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Basis period reform and unintended consequences for partners with profit shares around £100,000. 

Duncan Hainsworth, Manager, Professional Practices
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From 6 April 2023, partners in firms which do not have a 31 March or 5 April year end will be subject to a new basis of taxation. To date, much of the current narrative is focused on the administration complexities, acceleration of tax and the cashflow implications for businesses who reserve tax for their members.

These issues, which are discussed in more detail here are undoubtedly significant. 

However, a further key consideration at an individual level is the increased tax liability certain partners face if their earnings are near the personal allowance tapering threshold level (£100,000 per annum). 

The issue

For some partners, not only will their tax accelerate, but they could also see an increase in the overall amount of tax due as a result of this reform.


A fixed share partner’s profit share is £100,000 per annum. This is set to remain static over the next few years.

The partner has ‘Additional Net Profit’ (ANP) of £25,000, as a result of basis period reform.

Therefore, in the transitional year 2023/24, the ANP of £25,000 can either be spread over the next five tax years (£5,000 a year), or an election can be made to tax it all in 2023/24.

This will be taxed on top of the partner’s £100,000 profit share.

Where a partner’s ‘Adjusted Net Income’ (ANI) falls between £100,000 and £125,140, the personal allowance is restricted by £1 for every £2 falling in the range. The result of this is that the effective rate of tax applicable on income between £100,000 and £125,140 is 60%.

In the example above, regardless of whether the partner spreads the ANP of £25,000 over five years or is taxed in full in 2023/24, the partner is going to be paying tax at 60% on that income. 

In the absence of the new rules, the tax rate would have been 40% and so this partner will be £5,000 (£25,000 x (60%-40%)) out of pocket as a result of the reform.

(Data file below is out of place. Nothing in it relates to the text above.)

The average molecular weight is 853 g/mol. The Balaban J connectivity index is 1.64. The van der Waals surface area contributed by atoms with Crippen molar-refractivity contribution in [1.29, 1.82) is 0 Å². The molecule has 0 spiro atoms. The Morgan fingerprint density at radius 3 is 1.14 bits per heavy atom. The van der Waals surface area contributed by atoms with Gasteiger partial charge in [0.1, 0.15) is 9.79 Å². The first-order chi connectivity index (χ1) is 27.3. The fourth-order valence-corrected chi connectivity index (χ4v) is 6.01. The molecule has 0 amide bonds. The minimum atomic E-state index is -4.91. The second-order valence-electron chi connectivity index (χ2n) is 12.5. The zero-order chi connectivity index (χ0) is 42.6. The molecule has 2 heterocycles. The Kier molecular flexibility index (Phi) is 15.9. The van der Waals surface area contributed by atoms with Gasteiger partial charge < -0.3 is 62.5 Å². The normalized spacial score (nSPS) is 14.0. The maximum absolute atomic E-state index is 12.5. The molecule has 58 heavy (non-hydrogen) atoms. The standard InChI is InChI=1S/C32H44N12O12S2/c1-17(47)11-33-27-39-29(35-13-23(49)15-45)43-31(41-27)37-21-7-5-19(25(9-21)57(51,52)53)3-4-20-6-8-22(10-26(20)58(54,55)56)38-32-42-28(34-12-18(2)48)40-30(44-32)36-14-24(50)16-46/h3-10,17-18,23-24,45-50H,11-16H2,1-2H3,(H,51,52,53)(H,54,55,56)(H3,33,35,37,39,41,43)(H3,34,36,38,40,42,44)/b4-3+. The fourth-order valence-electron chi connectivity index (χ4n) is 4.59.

A similar issue arises for partners where the ANP takes them into a higher rate band, from the 20% to 40% above £50,270 and 40% to 45% above £125,140.

The planning opportunity

The calculation of ANI involves taking a partner’s total income in the tax year and deducting gross personal pension contributions and Gift Aid payments. Therefore, making it possible for a partner to reduce their ANI to below the £100,000 threshold and avoid the 60% tax rate and instead contribute into their pension or a donation to charity.

Those partners that are likely to fall into this category may well be fixed share partners and hence the issue should be foreseeable by them, their advisers and their firms. It is therefore important for all parties to work together and limit the impact, by considering the optimal level of pension contribution/Gift Aid payments to be made to soften the tax hit. 

Optimising pension contributions 

The effect of pension contributions can be illustrated by continuing the previous example and assuming a partner decided to spread the ANP over 5 years. In this situation, a partner could contribute into their pension of £4,000 net each year (£5,000 gross), reducing their ANI from £105,000 to £100,000, thus avoiding the 60% tax rate on the ANP. 

Other considerations

Many firms that reserve partners’ taxes will, no doubt, be having strategy meetings in the coming months to decide on the business’ policy on the reform, most likely with the aim of taking a uniform approach. 

For example, the decision may be that all members are to spread their ANP over five years to lessen the cashflow burden on the firm. 

It may be assumed that taking this uniform approach is only a cashflow issue, however, there may be some partners who are out of pocket by electing to spread. This could occur in our example if the ANP for a partner exceeded £25,140 (say £30,000), as the tax rate on earnings over £125,140 drops back down to 45%. The tax liabilities would be as follows:

ANP = £30,000
Spread tax liability = £6,000 x 60% x 5 = £18,000
No spread tax liability = (£25,140 x 60%) + (£4,860 x 45%) = £17,271

The reality is that, in most cases, this may only be an issue for a few members of the firm, in which case exceptions could be made.

However, if there is a sizeable group of partners affected by this particular impact then the decision of whether to “spread” could be more problematic.

Next steps

Firms need to start reflecting on the implication of the new basis period reform and look strategically at the numbers for different levels of partners and of course the cashflow implications.

For more information, or to discuss the impact on your firm, get in touch with your usual Crowe contact.  


What impact will basis period reform have on those affected?

Contact us

Nicky Owen
Nicky Owen
Head of Professional Practices